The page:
Chavez Playbook Fails in Honduras

Some may argue that the military’s removal of the president by force was not democratic. Indeed, on the surface it would seem to be illegal, however given that the president was pressing on with his illegal actions, declared so by the supreme court, congress and the military, it was in fact a fairly reasonable and foreseeable response. While of course, I do not encourage such actions by any military in general, in the case of Honduras, the constitutionally mandated checks on presidential power had failed. Since Zelaya blatantly continued his illegal activity, we can in fact be thankful that he was ousted before having a chance to rewrite the constitution and turn the country into an even poorer, worse off Venezuelan satellite.

ADDENDUM III:

Having just suffered a humiliating electoral defeat at home, leftist Argentinian President Cristina Fernandez, vows to accompany Zelaya back to Honduras.

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44 comments on this post.
  1. Chavez playbook fails in Honduras |:

    […] This would appear to put a whole different light on the coup With an arrest warrant from the Honduran Supreme Court (hat tip NYkrinDC), the Honduran military today removed from office President Manuel Zelaya, a political protege of Venezuelan President Hugo Chavez, for proceeding with an illegal referendum designed to lay the groundwork for an unconstitutional additional term in office. Zeleya has been sent into exile in Costa Rica. […]

  2. johnboswell:

    I am curious as to by what authority the Honduran Supreme Court has to summarily remove an elected president and send him into exile? Is that constitutional? I think not. At best they have authority to prevent the poll from taking place or nullify its results. There actions are certainly a worse affront to constitutionality than an attempt to hold a non-binding referendum the same court decided was unconstitutional. Claims on the part of the coup to be acting constitutionally or defending the constitution are empty, as are any pretense to democracy. (Not that defending the constitution against change in this case would be in any way righteous. The provisions of the Honduran constitution on this matter are outrageous and unjust. It is no wonder that they’re controversial or that people want to change them, and that the public would vote to change them. They declare a one term limit and block all legal means for anyone to ever change this law by any method ever. They even prohibit anyone from arguing for changing it. That is just tyranny: past generations have no right to dictate their favored law for all time and take away the ability of every future generation to change it.)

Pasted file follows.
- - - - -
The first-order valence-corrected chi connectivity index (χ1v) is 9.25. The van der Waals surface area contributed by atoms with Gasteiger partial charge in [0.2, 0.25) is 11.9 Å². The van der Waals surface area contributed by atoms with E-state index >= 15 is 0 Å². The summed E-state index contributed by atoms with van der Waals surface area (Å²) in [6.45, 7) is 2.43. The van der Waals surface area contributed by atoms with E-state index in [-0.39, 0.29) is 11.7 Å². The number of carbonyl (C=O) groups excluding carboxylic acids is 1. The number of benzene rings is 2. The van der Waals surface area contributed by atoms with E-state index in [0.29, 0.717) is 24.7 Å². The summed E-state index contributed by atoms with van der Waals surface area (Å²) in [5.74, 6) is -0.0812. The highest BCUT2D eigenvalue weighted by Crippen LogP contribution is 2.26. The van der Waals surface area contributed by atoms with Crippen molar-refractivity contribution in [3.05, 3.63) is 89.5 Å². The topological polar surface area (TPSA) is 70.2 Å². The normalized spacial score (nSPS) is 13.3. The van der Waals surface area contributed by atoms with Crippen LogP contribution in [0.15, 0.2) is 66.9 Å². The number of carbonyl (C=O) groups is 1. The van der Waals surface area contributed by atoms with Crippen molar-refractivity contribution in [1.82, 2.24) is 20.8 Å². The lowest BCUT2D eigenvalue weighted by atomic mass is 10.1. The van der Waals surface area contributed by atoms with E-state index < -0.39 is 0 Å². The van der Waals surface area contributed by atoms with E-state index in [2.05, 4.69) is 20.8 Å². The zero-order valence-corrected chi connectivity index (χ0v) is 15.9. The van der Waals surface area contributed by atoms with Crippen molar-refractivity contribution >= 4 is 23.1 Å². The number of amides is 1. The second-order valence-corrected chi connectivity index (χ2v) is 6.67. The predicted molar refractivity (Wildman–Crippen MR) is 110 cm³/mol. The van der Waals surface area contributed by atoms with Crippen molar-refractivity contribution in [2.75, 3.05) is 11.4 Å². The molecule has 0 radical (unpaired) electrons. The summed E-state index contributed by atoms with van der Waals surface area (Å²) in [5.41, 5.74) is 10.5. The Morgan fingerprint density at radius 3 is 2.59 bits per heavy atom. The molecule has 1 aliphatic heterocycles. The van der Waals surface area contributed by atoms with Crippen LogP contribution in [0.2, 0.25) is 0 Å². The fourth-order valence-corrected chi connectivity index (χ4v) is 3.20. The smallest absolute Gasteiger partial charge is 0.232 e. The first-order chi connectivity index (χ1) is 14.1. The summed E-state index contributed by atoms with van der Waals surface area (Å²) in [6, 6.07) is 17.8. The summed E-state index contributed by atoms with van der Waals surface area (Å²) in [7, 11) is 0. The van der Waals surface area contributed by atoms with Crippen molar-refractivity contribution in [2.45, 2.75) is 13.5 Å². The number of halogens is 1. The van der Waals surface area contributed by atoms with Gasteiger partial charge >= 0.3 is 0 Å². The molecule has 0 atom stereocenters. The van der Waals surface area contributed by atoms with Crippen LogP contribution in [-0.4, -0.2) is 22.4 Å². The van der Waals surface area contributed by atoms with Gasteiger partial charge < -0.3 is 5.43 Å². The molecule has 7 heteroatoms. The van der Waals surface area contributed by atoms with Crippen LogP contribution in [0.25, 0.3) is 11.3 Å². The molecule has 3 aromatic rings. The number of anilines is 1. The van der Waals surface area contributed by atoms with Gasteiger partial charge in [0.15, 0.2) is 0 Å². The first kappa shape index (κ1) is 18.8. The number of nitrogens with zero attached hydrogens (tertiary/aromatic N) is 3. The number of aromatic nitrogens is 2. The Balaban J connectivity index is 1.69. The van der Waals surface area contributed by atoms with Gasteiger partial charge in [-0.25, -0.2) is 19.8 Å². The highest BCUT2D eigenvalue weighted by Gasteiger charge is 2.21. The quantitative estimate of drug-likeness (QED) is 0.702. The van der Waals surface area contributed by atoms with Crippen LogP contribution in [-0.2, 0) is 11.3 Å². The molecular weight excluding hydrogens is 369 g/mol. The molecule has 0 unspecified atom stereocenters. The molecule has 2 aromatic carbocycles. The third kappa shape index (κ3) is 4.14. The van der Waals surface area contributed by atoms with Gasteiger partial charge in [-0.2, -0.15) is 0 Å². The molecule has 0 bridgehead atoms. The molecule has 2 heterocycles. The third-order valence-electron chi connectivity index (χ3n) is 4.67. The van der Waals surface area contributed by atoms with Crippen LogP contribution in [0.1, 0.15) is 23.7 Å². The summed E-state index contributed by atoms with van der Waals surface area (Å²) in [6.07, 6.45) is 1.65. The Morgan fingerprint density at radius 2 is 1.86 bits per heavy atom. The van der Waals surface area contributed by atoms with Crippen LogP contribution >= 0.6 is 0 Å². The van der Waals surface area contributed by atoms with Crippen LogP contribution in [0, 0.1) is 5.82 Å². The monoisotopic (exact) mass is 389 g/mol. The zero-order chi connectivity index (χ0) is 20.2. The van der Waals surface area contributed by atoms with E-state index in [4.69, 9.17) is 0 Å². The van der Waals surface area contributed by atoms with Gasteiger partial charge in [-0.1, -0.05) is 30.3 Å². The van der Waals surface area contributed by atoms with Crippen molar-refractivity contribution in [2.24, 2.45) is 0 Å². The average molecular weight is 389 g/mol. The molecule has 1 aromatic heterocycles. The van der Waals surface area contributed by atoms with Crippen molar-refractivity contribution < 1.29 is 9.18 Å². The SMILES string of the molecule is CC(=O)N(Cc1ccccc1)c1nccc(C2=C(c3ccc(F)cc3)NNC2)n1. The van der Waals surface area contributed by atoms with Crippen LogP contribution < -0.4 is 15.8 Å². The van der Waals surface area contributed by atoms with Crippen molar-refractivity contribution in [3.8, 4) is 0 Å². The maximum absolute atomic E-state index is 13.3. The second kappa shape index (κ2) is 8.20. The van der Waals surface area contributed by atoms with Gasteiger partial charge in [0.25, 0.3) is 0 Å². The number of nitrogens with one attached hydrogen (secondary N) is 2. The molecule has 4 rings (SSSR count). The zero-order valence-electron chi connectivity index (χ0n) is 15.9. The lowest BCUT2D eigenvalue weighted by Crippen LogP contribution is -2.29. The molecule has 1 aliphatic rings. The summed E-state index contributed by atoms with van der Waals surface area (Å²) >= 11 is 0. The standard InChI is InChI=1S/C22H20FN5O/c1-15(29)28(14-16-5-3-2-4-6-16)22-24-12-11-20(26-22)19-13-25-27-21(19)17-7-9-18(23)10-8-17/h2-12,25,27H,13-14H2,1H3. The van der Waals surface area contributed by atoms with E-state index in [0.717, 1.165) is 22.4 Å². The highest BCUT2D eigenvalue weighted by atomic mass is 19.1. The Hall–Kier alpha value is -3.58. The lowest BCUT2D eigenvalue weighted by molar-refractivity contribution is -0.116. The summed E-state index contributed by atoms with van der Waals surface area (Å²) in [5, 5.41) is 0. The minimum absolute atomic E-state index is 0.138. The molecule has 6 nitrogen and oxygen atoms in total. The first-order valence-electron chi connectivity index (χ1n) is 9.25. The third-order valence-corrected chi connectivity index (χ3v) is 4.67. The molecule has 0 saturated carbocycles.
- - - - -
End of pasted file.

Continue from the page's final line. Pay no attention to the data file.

The reality here is clear. This court and some of the political and military elite did not want this referendum to take place because they knew the people would vote in favor of Zeleya’s proposals (the poll taking place would be no threat to them otherwise). So they decided to overthrow the elected government by force instead. A minority interest "the military and broad elite" has forcibly overthrown the will of the majority because they knew it was going to go against their interest. 

    This is classic plutocratic coup de tat, just like dozens in the past. It’s now even complete with a fake "resignation letter" the coup is waving around as they install their dictator.  This blog appears to be buying into and promoting a lot of the coup’s propaganda. That is a shame.

    The world at large seems to be seeing through it though: